Let's all choose to take the time to notice, and to share, the color of the squirrel in the parking lot (as we did waiting for the ferry to Canada) or the flowers on the side of the road, or the hello, the sincere hello, with the café owner, or gas station attendant. Let's not forget to be human, because, being human, is incredible, and is what makes our country tick and our hearts purr...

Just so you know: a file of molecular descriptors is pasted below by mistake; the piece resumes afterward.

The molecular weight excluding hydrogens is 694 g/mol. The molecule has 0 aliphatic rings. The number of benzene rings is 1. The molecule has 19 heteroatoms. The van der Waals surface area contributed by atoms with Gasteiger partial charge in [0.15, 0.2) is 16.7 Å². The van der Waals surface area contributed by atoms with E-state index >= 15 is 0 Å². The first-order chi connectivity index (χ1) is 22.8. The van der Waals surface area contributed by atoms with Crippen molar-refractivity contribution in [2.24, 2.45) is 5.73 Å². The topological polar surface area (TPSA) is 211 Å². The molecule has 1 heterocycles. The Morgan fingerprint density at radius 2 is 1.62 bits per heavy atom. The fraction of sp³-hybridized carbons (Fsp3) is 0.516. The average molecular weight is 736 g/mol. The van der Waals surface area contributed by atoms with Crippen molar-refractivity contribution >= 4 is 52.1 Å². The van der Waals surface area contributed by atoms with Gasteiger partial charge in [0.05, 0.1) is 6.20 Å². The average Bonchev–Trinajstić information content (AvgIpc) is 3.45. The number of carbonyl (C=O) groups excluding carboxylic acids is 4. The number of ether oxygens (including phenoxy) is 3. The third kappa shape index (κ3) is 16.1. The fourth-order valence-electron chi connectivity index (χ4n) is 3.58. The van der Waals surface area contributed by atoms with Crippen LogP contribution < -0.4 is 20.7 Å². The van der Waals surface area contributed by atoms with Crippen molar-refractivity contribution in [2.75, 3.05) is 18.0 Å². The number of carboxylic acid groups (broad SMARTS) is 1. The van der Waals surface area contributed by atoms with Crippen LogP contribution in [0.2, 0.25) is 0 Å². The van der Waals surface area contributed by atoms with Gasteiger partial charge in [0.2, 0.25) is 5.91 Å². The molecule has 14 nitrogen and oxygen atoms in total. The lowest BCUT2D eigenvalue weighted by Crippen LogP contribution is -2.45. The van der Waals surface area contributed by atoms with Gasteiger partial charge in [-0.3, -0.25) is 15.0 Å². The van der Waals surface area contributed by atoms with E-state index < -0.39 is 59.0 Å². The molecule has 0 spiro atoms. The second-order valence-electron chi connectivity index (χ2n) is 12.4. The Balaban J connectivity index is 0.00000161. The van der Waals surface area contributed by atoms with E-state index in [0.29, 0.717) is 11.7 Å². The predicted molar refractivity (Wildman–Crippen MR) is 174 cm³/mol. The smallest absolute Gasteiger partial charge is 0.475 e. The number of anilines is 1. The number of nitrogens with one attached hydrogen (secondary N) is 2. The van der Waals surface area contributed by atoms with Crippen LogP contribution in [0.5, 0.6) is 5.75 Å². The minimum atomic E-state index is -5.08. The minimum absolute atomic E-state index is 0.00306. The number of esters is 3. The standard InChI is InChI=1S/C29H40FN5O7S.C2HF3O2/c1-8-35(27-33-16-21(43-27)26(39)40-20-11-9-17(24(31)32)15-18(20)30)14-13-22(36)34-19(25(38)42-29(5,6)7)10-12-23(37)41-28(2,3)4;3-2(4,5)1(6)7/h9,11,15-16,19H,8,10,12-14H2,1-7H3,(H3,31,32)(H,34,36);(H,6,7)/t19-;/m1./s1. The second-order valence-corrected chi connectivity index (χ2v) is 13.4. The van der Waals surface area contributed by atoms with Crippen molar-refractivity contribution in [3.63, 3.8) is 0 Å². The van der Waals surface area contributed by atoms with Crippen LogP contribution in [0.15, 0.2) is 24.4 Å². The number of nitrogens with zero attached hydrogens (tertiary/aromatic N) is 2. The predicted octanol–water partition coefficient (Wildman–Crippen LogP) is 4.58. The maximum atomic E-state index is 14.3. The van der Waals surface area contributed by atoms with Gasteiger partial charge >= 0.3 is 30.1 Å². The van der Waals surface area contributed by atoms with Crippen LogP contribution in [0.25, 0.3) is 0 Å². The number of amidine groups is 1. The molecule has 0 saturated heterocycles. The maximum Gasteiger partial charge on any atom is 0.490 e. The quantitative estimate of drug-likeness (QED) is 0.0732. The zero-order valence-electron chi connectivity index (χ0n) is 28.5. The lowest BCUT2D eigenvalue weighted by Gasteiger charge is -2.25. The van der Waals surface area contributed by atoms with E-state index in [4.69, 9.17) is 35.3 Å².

The week's riding has been fantastic, again. Upstate NY is beautiful, just as I remembered it as a student 20 years ago. The weather was fabulous, roads great, farmlands interesting, fruit stands enticing, waters delicious, campgrounds beautiful, sunsets stupendous, and night skies a show for which money should have been charged. Eye candy. We've played a ton - up and down hills. Biking was fun. We're in shape. Chats while cruising. Friendly racing. Fruit stand stops. Swimming in lakes. Coffee stops at lakes. Swings. I've visited Geneseo, my college town (haven't been back since the late '80's), had the chance to visit with, and thank, Bill Edgar, a college professor of mine who made a significant difference in my life and, was one of the few, if not the only, who truly encouraged intellectual curiosity and freedom, and got to spend a night with, and 30 miles on a bike (many along the Erie Canal) with, Kathy, a friend of mine from my college (another professor, but one with whom I've maintained contact over the years). In addition, I've visited, via bike, the Adirondack Mountains, a place I've wanted to see since I set foot in New York in 1980. It's a little strange that I went to school a couple of hundred miles from here, but I had to bike 4000 miles to see them. It was worth the wait - The Adirondacks don't possess the starkness or vastness of the Rockies or the mountains in Alaska; instead, they're subtle and sweet, dotted with mountain lakes and covered with trees, and filled with an aroma I remember from my teens and early 20's as a camp counselor and college student in the mountains of Pennsylvania and New York. I can't tell you which are more beautiful - and I guess I don't have to choose. Just enjoy this one day that I have. It's been another glorious week.